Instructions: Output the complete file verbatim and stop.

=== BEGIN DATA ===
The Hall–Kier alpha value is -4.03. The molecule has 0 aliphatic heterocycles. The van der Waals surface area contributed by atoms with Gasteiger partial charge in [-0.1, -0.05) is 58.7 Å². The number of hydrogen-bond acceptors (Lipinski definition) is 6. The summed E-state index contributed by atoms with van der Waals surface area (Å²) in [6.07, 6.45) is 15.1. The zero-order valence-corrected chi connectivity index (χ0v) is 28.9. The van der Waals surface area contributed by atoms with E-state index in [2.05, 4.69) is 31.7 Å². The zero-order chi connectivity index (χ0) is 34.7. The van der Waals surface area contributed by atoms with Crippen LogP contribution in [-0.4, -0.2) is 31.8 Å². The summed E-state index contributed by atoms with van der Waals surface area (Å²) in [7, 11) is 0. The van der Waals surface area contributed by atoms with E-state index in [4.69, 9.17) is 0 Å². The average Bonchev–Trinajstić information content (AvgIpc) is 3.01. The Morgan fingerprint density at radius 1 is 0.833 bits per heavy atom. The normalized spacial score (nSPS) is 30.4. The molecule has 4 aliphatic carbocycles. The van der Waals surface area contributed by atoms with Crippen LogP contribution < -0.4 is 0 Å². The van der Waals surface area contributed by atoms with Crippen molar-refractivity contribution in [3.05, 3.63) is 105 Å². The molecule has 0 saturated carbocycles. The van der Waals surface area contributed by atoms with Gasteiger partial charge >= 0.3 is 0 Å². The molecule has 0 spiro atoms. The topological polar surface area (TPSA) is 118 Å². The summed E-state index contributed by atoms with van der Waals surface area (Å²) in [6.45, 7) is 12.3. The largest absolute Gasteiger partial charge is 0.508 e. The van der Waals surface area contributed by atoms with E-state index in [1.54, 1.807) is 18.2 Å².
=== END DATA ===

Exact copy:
The Hall–Kier alpha value is -4.03. The molecule has 0 aliphatic heterocycles. The van der Waals surface area contributed by atoms with Gasteiger partial charge in [-0.1, -0.05) is 58.7 Å². The number of hydrogen-bond acceptors (Lipinski definition) is 6. The summed E-state index contributed by atoms with van der Waals surface area (Å²) in [6.07, 6.45) is 15.1. The zero-order valence-corrected chi connectivity index (χ0v) is 28.9. The van der Waals surface area contributed by atoms with E-state index in [2.05, 4.69) is 31.7 Å². The zero-order chi connectivity index (χ0) is 34.7. The van der Waals surface area contributed by atoms with Crippen LogP contribution in [-0.4, -0.2) is 31.8 Å². The summed E-state index contributed by atoms with van der Waals surface area (Å²) in [7, 11) is 0. The van der Waals surface area contributed by atoms with E-state index in [4.69, 9.17) is 0 Å². The average Bonchev–Trinajstić information content (AvgIpc) is 3.01. The Morgan fingerprint density at radius 1 is 0.833 bits per heavy atom. The normalized spacial score (nSPS) is 30.4. The molecule has 4 aliphatic carbocycles. The van der Waals surface area contributed by atoms with Crippen LogP contribution < -0.4 is 0 Å². The van der Waals surface area contributed by atoms with Crippen molar-refractivity contribution in [3.05, 3.63) is 105 Å². The molecule has 0 saturated carbocycles. The van der Waals surface area contributed by atoms with Gasteiger partial charge >= 0.3 is 0 Å². The molecule has 0 spiro atoms. The topological polar surface area (TPSA) is 118 Å². The summed E-state index contributed by atoms with van der Waals surface area (Å²) in [6.45, 7) is 12.3. The largest absolute Gasteiger partial charge is 0.508 e. The van der Waals surface area contributed by atoms with E-state index in [1.54, 1.807) is 18.2 Å².